Convergence, or convergent evolution, is the development of a similar anatomical feature in distinct species lines after divergence from a common ancestor that did not have the initial trait that led to it. The common ancestor is usually more distant in time than is the case with parallelism. The similar appearance and predatory behavior of North American wolves and Tasmanian wolves is an example. The former is a placental mammal and the latter is an Australian marsupial. Their common ancestor lived during the age of the dinosaurs more than 100 million years ago and was very different from these descendants today. There are, in fact, a number of other Australian marsupials that are striking examples of convergent evolution with placental mammals elsewhere.
wolf or tiger
of Convergent Evolution--ant eating
mammals from four continents
This link takes you to an external website. To return here, you must click the "back"
button on your browser program.
Both parallelism and convergence are thought to be due primarily to separate species lines experiencing the same kinds of natural selection pressures over long periods of time.
Analogies are anatomical features that have the same form or function in different species that have no known common ancestor. For instance, the wings of a bird and a butterfly are analogous structures because they are superficially similar in shape and function. Both of these very distinct species lines solved the problem of getting off of the ground in essentially the same way. However, their wings are quite different on the inside. Bird wings have an internal framework consisting of bones, while butterfly wings do not have any bones at all and are kept rigid mostly through fluid pressure. Analogies may be due to homologies or homoplasies, but the common ancestor, if any, is unknown.
Problems in Classifying Organisms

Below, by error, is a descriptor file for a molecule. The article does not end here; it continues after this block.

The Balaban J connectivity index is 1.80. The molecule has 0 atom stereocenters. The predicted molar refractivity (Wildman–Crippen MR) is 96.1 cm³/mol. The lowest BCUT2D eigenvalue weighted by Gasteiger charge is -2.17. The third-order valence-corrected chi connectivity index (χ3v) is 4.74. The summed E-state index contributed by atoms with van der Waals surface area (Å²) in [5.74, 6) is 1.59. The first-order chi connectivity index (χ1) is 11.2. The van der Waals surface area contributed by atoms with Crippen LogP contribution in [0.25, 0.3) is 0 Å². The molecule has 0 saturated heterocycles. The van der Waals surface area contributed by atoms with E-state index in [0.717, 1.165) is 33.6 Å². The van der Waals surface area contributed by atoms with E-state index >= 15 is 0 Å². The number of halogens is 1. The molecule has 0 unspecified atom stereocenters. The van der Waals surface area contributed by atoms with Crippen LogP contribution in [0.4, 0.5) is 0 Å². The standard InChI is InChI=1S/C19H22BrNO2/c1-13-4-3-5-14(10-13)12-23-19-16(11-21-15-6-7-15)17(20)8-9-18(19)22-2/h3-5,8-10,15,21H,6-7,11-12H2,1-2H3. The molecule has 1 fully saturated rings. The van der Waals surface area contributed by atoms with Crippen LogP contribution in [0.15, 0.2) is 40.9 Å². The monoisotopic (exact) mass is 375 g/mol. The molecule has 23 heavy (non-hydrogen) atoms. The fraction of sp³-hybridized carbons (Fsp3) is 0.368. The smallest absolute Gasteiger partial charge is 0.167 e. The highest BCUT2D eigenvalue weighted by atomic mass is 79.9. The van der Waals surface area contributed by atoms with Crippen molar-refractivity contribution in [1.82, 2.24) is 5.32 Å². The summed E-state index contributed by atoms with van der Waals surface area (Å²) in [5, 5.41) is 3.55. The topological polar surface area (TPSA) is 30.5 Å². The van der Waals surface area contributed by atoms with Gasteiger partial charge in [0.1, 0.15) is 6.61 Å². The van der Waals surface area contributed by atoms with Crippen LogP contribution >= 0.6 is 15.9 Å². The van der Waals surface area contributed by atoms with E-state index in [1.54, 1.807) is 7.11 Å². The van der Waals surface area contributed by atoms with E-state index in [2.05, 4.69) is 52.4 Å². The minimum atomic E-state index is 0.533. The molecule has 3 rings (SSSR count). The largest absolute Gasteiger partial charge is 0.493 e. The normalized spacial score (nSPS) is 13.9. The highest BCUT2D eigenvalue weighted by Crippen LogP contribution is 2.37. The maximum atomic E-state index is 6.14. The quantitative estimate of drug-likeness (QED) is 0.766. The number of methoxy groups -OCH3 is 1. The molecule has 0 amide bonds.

Listing characteristics that distinguish one species from another has the effect of making it appear that the species and their distinctive attributes are fixed and eternal. We must always keep in mind that they were brought about by evolutionary processes that operated not merely at some time in the distant past, but which continue to operate in the present and can be expected to give rise to new forms in the future. Species are always changing. As a consequence, they are essentially only a somewhat arbitrarily defined point along an evolutionary line.
It is also important to realize that most species are physically and genetically diverse. Many are far more varied than humans. When you think of an animal, such as the jaguar shown here, and describe it in terms of its specific traits (fur color patterns, body shape, etc.), it is natural to generalize and to think of all jaguars that way. To do so, however, is to ignore the reality of diversity in nature.
Another problem in classifying a newly discovered organism is in determining the specific characteristics that actually distinguish it from all other types of organisms. There is always a lively debate among researchers over defining new species because it is not obvious what are the most important traits. There are two schools of thought in resolving this dilemma. The first defines new species based on minor differences between organisms. This is the splitter approach. The second tends to ignore minor differences and to emphasize major similarities. This lumper approach results in fewer species being defined.